Rêveur, j'en sentirai la fraîcheur à mes pieds.
Je laisserai le vent baigner ma tête nue.

Je ne parlerai pas, je ne penserai rien,
Mais l'amour infini me montera dans l'âme ;
Et j'irai loin, bien loin, comme un bohémien,
Par la Nature, heureux- comme avec une femme.

Arthur Rimbaud, 1870

[Poem is in the public domain worldwide]

Arthur Rimbaud biography

Saturday, August 3, 2013

It shall be, then, upon a summer's day /
Donc, ce sera par un clair jour d'ete /
Paul Verlaine

It shall be, then, upon a summer's day

It shall be, then, upon a summer's day:
The sun, my joy's accomplice, bright shall shine,
And add, amid your silk and satin fine,
To your dear radiance still another ray;

The heavens, like a sumptuous canopy,
Shall shake out their blue folds to droop and trail
About our happy brows, that shall be pale
With so much gladness, such expectancy;

And when day closes, soft shall be the air
That in your snowy veils, caressing, plays,
And with soft-smiling eyes the stars shall gaze
Benignantly upon the wedded pair.

translated by Gertrude Hall (1863-1961)
from Poems of Paul Verlaine, 1895

[Translation is in the public domain in Canada and the United States]

Donc, ce sera par un clair jour d'été

Donc, ce sera par un clair jour d'été ;
Le grand soleil, complice de ma joie,
Fera, parmi le satin et la soie,
Plus belle encor votre chère beauté ;

Le ciel tout bleu, comme une haute tente,
Frissonnera somptueux à longs plis
Sur nos deux fronts heureux qu'auront pâlis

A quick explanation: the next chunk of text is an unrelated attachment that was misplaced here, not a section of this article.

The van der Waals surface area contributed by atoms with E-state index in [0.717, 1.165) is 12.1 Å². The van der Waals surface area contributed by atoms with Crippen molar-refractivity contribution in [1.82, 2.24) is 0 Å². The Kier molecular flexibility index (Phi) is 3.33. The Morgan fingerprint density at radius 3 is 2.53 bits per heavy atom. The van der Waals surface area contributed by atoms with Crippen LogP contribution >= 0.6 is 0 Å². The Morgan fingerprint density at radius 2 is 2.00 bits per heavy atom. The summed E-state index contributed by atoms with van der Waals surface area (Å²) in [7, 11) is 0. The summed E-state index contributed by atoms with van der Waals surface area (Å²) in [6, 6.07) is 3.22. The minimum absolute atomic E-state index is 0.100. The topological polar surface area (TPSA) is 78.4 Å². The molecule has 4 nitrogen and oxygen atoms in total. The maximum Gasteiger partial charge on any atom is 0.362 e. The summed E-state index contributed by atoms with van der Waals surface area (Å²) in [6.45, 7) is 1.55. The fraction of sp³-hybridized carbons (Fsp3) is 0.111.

L'émotion du bonheur et l'attente ;

Et quand le soir viendra, l'air sera doux
Qui se jouera, caressant, dans vos voiles,
Et les regards paisibles des étoiles
Bienveillamment souriront aux époux.

Paul Verlaine (1844-1896)
from La Bonne Chanson, 1870

[Poem is in the public domain worldwide]

Paul Verlaine biography
Gertrude Hall biography

Thursday, August 1, 2013

Penny's Top 20 - July 2013

Penny's Top 20
The most-visited poems on  The Penny Blog in July 2013:

  1.  Penny (or Penny's Hat), George J. Dance
  2.  Esthétique du Mal, Wallace Stevens
  3.  Bird Cage / Cage d'oiseau, Hector de Saint-Denys Garneau
  4.  Life is but a Dream, Lewis Carroll 
  5.  The Day is Waning, Katharine Lee Bates
  6.  The Motive for Metaphor, Wallace Stevens

  7.  If you were a Rose and I were the Sun, Radclyffe Hall

  8.  May Wind, Sara Teasdale

  9.  Summer-Moon, Gertrude Hall

10.  A Rhyme About an Electrical Advertising Sign, Vachel Lindsay

 It Was Upon, Edward Thomas
12.  A Winter's Day in California, James Alexander Tucker
13.  The Summer Sunshine, John Askham
14.  Notes Toward a Supreme Fiction, Wallace Stevens

15.  Indifference?, R.K. Singh
16.  The Call of the Green, Laurence Alma-Tadema

17.  A City Sunset, T.E. Hulme

18.  Penny's OS, George J. Dance

19.  July, John Clare

Chaos in Motion and Not in Motion, Wallace Stevens 

Source: Blogger, "Stats"